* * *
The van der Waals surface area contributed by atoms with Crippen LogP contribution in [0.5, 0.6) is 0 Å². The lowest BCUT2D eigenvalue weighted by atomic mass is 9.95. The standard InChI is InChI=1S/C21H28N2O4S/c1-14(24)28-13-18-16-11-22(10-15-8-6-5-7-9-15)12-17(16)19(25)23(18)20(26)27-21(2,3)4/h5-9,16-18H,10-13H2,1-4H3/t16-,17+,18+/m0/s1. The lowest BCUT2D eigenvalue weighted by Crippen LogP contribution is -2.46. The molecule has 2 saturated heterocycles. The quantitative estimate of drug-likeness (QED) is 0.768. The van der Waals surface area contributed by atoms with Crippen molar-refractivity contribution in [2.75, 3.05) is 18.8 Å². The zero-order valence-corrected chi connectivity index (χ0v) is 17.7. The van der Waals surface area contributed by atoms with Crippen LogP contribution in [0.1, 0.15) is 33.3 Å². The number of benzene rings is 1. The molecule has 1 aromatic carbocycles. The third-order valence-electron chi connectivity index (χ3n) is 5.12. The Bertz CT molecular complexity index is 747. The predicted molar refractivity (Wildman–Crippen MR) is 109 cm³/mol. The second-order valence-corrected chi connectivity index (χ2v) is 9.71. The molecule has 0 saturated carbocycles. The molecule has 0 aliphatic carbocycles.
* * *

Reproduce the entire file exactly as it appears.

The van der Waals surface area contributed by atoms with Crippen LogP contribution in [0.5, 0.6) is 0 Å². The lowest BCUT2D eigenvalue weighted by atomic mass is 9.95. The standard InChI is InChI=1S/C21H28N2O4S/c1-14(24)28-13-18-16-11-22(10-15-8-6-5-7-9-15)12-17(16)19(25)23(18)20(26)27-21(2,3)4/h5-9,16-18H,10-13H2,1-4H3/t16-,17+,18+/m0/s1. The lowest BCUT2D eigenvalue weighted by Crippen LogP contribution is -2.46. The molecule has 2 saturated heterocycles. The quantitative estimate of drug-likeness (QED) is 0.768. The van der Waals surface area contributed by atoms with Crippen molar-refractivity contribution in [2.75, 3.05) is 18.8 Å². The zero-order valence-corrected chi connectivity index (χ0v) is 17.7. The van der Waals surface area contributed by atoms with Crippen LogP contribution in [0.1, 0.15) is 33.3 Å². The number of benzene rings is 1. The molecule has 1 aromatic carbocycles. The third-order valence-electron chi connectivity index (χ3n) is 5.12. The Bertz CT molecular complexity index is 747. The predicted molar refractivity (Wildman–Crippen MR) is 109 cm³/mol. The second-order valence-corrected chi connectivity index (χ2v) is 9.71. The molecule has 0 saturated carbocycles. The molecule has 0 aliphatic carbocycles.